The number of early education and care centres increased as women entered the formal labour force in the 1960s and 70s, where working mothers needed full-day childcare arrangements, not the sessional programmes provided by kindergartens and playcentres. The number of services increased from 719 in 1990 to 1,932 in 2007, and is the fastest growing type of care in New Zealand. The number of children enrolled at these services increased by over 40 percent between 1995 and 2007, making them the largest source of enrolment at 54 percent. Data from 2007 indicate that private providers enroll the largest proportion of children over any other type of service . While early providers were community-based centres or businesses started by women, usually in their homes, there are now several chains operating in New Zealand. Kidicorp, Kindercare, ABC Learning Centres, and Forward Steps operate over 150 centres. In 2007, Kidicorp changed its auspice and is now a public charity. The ABC chain, a relative newcomer to New Zealand, is a publicly traded company listed on the New Zealand Stock Exchange. Corporate chains represent less than 10 percent of centres in New Zealand, with the remainder community-based or privately-owned. Geographically, private centres are most heavily represented in the Auckland area, whereas community-based providers dominate the South Island.
Teaching preschooler's maori language. Photograph obtained from the New Zealand History Online website.
Te Kōhanga Reo grew out of the Māori movement to preserve New Zealand’s indigenous population’s culture and language and to honour the Treaty of Waitangi. Māori children did not historically participate in ECE to the same extent as Pākeha (European descent) children. Many Māori considered that kindergartens and playcentres did not meet their needs. Māori activist Donna Awatere stated:
"The education system is the major gate which keeps Māori out. There is an invisible sign over every kindergarten, playcentre, school and university. That sign reads, “Māoris Keep Out. For Whites’ Use Only.” White people can’t see this sign... Kindergartens are the first of the educational gates: a bastion of white power. Kindergartens have frightened Māori people off pre-school education... Māori parents won’t take their children there, not because they don’t want to, but because kindergartens, in particular, and playcentres to a lesser extent, don’t meet their needs."
Two members of Waitangi Tribunal, Chief Judge Edward Durie and Mr Paul Temm visit kohanga reo (language nursery) at Waiwhetu, Lower Hutt, 1985. Seen with them are (from left) Harehana Pupuke (5), Awhina Woods (4), Tautoko Ratu (6), Matariki Puketapu (2), Benjamin Cowan (1), and Tame Ngaheke (5). Photograph taken by the Evening Post, Alexander Turnbull Library.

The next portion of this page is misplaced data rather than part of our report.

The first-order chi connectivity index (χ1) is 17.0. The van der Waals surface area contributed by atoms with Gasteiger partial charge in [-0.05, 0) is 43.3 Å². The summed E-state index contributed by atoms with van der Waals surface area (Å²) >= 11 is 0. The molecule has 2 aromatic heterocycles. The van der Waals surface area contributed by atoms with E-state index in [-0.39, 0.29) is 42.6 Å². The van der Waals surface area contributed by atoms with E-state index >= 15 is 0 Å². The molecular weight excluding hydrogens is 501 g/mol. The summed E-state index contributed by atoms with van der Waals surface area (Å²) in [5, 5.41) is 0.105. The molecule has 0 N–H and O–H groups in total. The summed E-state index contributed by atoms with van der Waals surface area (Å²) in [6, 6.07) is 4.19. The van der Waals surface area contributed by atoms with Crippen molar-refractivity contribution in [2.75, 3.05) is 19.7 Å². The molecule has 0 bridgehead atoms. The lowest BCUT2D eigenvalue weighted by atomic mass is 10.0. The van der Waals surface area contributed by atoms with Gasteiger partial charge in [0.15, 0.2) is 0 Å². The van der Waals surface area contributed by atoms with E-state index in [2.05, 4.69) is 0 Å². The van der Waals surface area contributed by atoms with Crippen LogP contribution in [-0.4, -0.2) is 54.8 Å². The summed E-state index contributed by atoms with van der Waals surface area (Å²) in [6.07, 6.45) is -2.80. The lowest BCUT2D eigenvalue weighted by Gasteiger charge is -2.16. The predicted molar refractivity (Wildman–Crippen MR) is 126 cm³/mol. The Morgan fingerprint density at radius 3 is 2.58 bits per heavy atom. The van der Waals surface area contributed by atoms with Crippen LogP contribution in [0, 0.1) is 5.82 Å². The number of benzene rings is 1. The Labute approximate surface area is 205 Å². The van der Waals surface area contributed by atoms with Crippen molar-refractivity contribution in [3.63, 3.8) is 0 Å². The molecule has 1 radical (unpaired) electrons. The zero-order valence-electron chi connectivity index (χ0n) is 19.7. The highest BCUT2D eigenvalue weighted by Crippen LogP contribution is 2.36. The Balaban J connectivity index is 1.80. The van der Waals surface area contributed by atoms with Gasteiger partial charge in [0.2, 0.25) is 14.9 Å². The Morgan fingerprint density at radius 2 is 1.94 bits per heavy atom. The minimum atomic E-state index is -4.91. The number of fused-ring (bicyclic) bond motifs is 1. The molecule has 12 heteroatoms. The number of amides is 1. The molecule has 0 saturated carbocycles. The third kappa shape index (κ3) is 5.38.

The divisions between Māori and Pākeha stem from the differing language in the Treaty of Waitangi signed in 1840. The English version of the Treaty of Waitangi gave the Crown sovereignty over the land; the Māori language version however did not. A land war ensued in the 1860s and in the aftermath of the Crown’s victory, Māori land was confiscated. From that point forward, Māori became a largely landless population. By the 1960s Māori culture and language were disappearing as Māori were assimilated into the dominant Pākeha culture.
A political awakening of the Māori population began in the 1960s and 70s, in which self- determination replaced assimilation. A series of national meetings of Māori tribal leaders in 1979 culminated in the 1981 decision to create Kōhanga Reo, which literally translates as ‘language nests’, Kōhanga Reo were envisioned to strengthen and empower Māori families; and save and maintain te reo Māori (the language). As mother of the movement Iritana Tawhiwhirangi conveyed: “Kōhanga Reo are more than early childhood development but rather envisioned as Māori development”. It is a holistic approach in which Māori language and culture are passed from one generation to the next.
The first was started in Wellington in 1982 followed soon after by three more. Television coverage of Wellington Kōhanga Reo reached the rest of the country spurring rapid development. The Department of Māori Affairs provided some funding to establish kōhanga; however, Māori communities, such as in Mangere, also funded their own. The number peaked in 1994 at 800 and has now decreased to 407 licensed Kōhanga Reo in 2007. Kōhanga Reo enrol approximately 9,000 children, which represents a 52 percent decline in enrolment since 1995. Currently Kōhanga Reo enrol five percent of total enrolment in ECE (2008).
Te Kōhanga Reo National Trust was established in 1982 and formalised as a charitable trust in 1983 to manage the kaupapa (philosophy) of the Kōhanga Reo movement and to facilitate a partnership between the Māori people and the departments of government, in particular, the Department of Māori Affairs. As the governing body for Kōhanga Reo, the Trusts’ main functions are:
• To promote, support and encourage the use and retention of Te Reo Māori;
• To promote and encourage the establishment and maintenance of Te Kōhanga Reo Centres;
• To provide financial, advisory, and administrative assistance for the centres;
• To provide support and the means of obtaining support to people involved in the Te Kōhanga Reo Centres; and
• To liaise with government departments and other relevant bodies on aspects of preschool tuition in Māori language and the administration of the Te Kōhanga Reo programme.
Much of the information has been retrieved from a document by the New Zealand government in 1995 to facilitate public policy dialogue between New Zealand and the United States of America: Early Childhood Education Policy in Aotearoa/ New Zealand: The creation of the 20 Hours Free Programme, 2008. Prepared by Bushhouse, B, K.